As you may know, I work at Wayne State University in Detroit, Michigan. Detroit’s been in the news a lot lately, regarding its bankruptcy and a whole lot of other things that, if I were to start talking about them at any length, would just send me off into a rage. This would not be pretty.
So instead, let’s talk about the language of Detroit. Detroit has two main English language varieties: first, the local variety of African American Vernacular English (AAVE), which has been studied by John Rickford, Geneva Smitherman, Roger Shuy, and others; and second, the variety of English that has undergone the Northern Cities Vowel Shift. Here, Penny Eckert’s work is of the greatest significance, building on the work of Bill Labov, but with a specific focus on southeastern Michigan. Most black Detroiters speak the first variety, and most white, locally-born Detroiters speak the second, with some exceptions. Today I’m going to focus just on the second variety, but I’m not going to talk about the dialect as a whole. Instead, I want to talk about variation, and some innovations I’ve noticed, in the speech of Detroit-area residents in the pronunciation of a single word – the place-name Detroit itself.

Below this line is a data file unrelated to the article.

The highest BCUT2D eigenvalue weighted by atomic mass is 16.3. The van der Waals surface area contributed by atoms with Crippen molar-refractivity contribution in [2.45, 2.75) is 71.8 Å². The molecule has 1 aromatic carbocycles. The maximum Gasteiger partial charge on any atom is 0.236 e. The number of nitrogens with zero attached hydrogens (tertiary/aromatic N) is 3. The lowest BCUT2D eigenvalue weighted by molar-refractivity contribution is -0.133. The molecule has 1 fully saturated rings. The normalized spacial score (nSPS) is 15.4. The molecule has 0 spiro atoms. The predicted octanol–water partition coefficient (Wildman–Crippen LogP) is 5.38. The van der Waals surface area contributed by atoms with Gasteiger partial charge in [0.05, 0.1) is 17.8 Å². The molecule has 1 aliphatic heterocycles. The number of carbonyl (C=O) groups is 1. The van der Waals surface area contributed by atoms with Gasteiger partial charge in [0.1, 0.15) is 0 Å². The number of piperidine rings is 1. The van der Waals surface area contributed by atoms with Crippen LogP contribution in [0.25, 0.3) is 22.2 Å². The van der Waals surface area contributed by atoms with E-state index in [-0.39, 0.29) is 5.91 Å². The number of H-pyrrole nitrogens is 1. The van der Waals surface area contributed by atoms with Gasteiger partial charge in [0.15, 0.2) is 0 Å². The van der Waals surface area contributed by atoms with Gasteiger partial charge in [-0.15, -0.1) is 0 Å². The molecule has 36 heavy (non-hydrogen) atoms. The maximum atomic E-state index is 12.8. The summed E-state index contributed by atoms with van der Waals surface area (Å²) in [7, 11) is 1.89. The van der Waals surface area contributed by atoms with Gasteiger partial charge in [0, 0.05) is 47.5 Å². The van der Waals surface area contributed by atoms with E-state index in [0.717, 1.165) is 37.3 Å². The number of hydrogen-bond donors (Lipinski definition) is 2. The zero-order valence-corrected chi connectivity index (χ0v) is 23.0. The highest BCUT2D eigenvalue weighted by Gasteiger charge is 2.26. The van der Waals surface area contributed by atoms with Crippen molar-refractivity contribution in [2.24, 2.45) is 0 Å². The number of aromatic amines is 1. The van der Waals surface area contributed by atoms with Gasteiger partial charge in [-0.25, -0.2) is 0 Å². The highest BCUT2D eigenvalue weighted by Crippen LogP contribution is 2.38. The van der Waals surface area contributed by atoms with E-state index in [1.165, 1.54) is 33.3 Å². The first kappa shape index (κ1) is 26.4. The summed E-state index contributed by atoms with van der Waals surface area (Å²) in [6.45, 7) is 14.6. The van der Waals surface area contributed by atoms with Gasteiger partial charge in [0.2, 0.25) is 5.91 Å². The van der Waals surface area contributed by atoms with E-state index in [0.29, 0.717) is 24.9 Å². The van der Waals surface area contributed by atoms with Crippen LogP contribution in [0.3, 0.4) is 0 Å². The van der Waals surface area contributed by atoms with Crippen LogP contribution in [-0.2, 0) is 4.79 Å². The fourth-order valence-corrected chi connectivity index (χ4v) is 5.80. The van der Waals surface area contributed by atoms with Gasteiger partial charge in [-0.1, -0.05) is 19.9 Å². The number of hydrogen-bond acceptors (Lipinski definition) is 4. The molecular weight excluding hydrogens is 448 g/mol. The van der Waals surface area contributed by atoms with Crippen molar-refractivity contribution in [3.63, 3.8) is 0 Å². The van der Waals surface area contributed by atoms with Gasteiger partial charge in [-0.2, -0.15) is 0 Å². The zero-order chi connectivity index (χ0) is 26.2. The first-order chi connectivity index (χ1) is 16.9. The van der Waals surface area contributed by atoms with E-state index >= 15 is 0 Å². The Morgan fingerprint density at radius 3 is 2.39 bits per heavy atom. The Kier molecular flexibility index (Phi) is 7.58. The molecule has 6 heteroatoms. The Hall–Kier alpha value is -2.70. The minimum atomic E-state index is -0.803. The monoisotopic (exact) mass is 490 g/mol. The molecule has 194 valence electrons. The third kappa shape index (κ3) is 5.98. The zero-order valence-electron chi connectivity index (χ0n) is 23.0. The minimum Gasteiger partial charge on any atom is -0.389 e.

Now, if you’re like me, and like most North Americans, you probably pronounce Detroit something like /dɪˈtɹɔɪt/, or (for those unfamiliar with IPA, di-TROIT, two syllables, with second syllable stress and rhyming closely with adroit (sound sample). You can hear a clear example of this pronunciation, for instance, in this commercial for the Detroit Zoo. Other examples could be found pretty readily, so I won’t belabour the point. This is the standard pronunciation of Detroit and the baseline for today’s discussion.
There is a second variant heard locally, which has first syllable primary stress rather than second-syllable stress, so, in other words, and where the unstressed first vowel becomes /i/, so, in other words, /ˈdiˌtɹɔɪt/ (DEE-troit). The second syllable then has secondary stress (it can’t be entirely unstressed or the vowel would have to reduce). You hear this pronunciation sporadically and without any particular association with any class or ethnic group, but it’s less common, and we’ll leave it alone.